As of August 2015, Chaghcharan Airport, located northwest of the Hari River, one mile northeast of Chaghcharan, had regularly scheduled flights to Kabul and Herat. However, as of January 2016 commercial operators no longer offer scheduled flights, leaving the United Nations Humanitarian Air Service (UNHAS) as the only user of Chaghcharan Airport with flights to Kabul and Herat.

The main road from Changhcharan runs toward Herat in the west and Kabul in the east. Due to severe weather, the road is often closed during winter and even in summer it can take three full days to drive from Chagcharan to Kabul.[citation needed]

Economy[edit]

Agriculture and animal husbandry are the primary economic activities in Ghor Province.[10]

Climate[edit]

Chaghcharan has a cool-summer humid continental climate (Köppen Dsb), with snowy winters and cool, dry summers. Precipitation is low, and mostly falls in winter and spring.

Climate data for Chaghcharān
Month Jan Feb Mar Apr May Jun Jul Aug Sep Oct Nov Dec Year
Record high °C (°F) 12.0
(53.6)
11.5
(52.7)
20.6
(69.1)
26.8
(80.2)
32.3
(90.1)
34.6
(94.3)
37.4
(99.3)
35.0
(95)
33.0
(91.4)
27.5
(81.5)
21.0
(69.8)
16.7
(62.1)
37.4
(99.3)
Average high °C (°F) −1.3
(29.7)
0.0
(32)
8.8
(47.8)
17.4
(63.3)
21.8
(71.2)
27.3
(81.1)
29.8
(85.6)
28.8
(83.8)
24.7
(76.5)
17.9
(64.2)
11.4
(52.5)
3.2
(37.8)
15.8
(60.5)
Daily mean °C (°F) −9.4
(15.1)
−7.3
(18.9)
1.6
(34.9)
9.3
(48.7)
12.8
(55)
17.2
(63)
19.3
(66.7)
17.8
(64)
12.4
(54.3)
6.9
(44.4)
1.5
(34.7)
−4.4
(24.1)
6.5
(43.7)
Average low °C (°F) −16.3
(2.7)
−15.3
(4.5)
−3.9
(25)
2.1
(35.8)
3.5
(38.3)
4.9
(40.8)
7.1
(44.8)
5.3
(41.5)
−0.2
(31.6)
−2.8
(27)
−6.8
(19.8)
−11.1
(12)
−2.8
(27)
Record low °C (°F) −44
(−47)
−46.0
(−50.8)
−26
(−15)
−10.8
(12.6)
−6.0
(21.2)
−2.7
(27.1)
0.5
(32.9)
−2.0
(28.4)
−8.0
(17.6)
−14.6
(5.7)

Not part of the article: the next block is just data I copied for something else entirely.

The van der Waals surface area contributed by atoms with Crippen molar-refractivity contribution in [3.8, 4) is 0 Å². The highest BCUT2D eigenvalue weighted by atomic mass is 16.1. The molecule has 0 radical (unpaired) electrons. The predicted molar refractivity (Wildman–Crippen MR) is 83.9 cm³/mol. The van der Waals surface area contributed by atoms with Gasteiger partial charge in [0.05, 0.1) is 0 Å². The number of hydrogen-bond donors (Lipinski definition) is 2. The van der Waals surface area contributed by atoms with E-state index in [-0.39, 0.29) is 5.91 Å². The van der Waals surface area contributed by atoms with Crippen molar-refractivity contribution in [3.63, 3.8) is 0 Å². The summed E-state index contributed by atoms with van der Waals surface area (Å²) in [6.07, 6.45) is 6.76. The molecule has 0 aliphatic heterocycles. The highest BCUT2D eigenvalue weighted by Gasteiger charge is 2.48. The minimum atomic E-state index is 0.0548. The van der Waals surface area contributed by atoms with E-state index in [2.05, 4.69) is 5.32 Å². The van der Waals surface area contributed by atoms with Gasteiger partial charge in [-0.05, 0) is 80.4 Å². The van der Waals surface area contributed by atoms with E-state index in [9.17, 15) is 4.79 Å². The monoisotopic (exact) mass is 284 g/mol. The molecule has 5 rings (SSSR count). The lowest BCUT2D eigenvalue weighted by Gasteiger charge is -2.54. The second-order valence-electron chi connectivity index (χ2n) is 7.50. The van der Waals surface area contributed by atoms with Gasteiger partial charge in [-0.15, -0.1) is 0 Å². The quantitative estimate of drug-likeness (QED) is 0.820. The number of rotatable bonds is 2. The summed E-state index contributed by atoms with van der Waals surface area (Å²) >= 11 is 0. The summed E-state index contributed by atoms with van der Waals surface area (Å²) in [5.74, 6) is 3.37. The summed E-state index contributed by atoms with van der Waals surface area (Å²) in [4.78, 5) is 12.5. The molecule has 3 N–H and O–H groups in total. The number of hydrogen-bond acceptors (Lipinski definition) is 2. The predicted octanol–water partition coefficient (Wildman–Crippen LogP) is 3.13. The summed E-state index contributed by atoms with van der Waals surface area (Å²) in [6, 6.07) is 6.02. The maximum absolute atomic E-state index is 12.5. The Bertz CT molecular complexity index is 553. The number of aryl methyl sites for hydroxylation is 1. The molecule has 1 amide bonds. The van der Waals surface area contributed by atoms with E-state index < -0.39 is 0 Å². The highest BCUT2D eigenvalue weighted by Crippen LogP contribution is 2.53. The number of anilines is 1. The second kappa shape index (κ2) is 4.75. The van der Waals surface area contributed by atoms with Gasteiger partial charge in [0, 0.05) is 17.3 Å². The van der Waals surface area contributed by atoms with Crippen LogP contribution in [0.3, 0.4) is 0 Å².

−19.5
(−3.1)
−35
(−31)
−46
(−50.8)
Average precipitation mm (inches) 30.9
(1.217)
32.2
(1.268)
40.0
(1.575)
35.3
(1.39)
20.1
(0.791)
0.4
(0.016)
0.1
(0.004)
0.5
(0.02)
0.0
(0)
11.0
(0.433)
15.8
(0.622)
18.1
(0.713)
204.4
(8.049)
Average rainy days 0 1 6 8 5 0 0 0 0 3 3 1 27
Average snowy days 8 9 5 1 0 0 0 0 0 0 2 7 32
Average relative humidity (%) 70 71 66 56 49 39 34 32 36 44 54 64 51
Mean monthly sunshine hours 146.4 150.2 198.6 223.9 320.6 383.9 389.4 358.0 344.7 267.7 217.9 154.7 3,156
Source: NOAA (1968-1983) [11]

See also[edit]

References and footnotes[edit]

  1. ^ "The State of Afghan Cities report 2015". Archived from the original on 2015-10-31.
  2. ^ "The State of Afghan Cities report2015". Archived from the original on 2015-10-31.
  3. ^ "The State of Afghan Cities report 2015".
  4. ^ "The State of Afghan Cities report2015".
  5. ^ Zahir ud-Din Mohammad Babur (1507). "Events Of The Year 912". Memoirs of Babur. Packard Humanities Institute. Retrieved 2011-08-18.
  6. ^ "The State of Afghan Cities report 2015". Archived from the original on 2015-10-31.
  7. ^ http://www.aims.org.af/afg/dist_profiles/unhcr_district_profiles/western/ghor/chaghcharan.pdf[permanent dead link]
  8. ^ "The State of Afghan Cities report 2015".
  9. ^ "The State of Afghan Cities report 2015".
  10. ^ Ghor Province by Naval Postgraduate School, http://www.nps.edu/Programs/CCS/Ghor/Ghor.html
  11. ^ "Chakhcharan Climate Normals 1968-1983". National Oceanic and Atmospheric Administration. Retrieved December 26, 2012.

External links[edit]

  • Dupree, Nancy Hatch (1977): An Historical Guide to Afghanistan. 1st Edition: 1970. 2nd Edition. Revised and Enlarged. Afghan Tourist Organization. (Chapter 32 - Chakhcharan to Herat)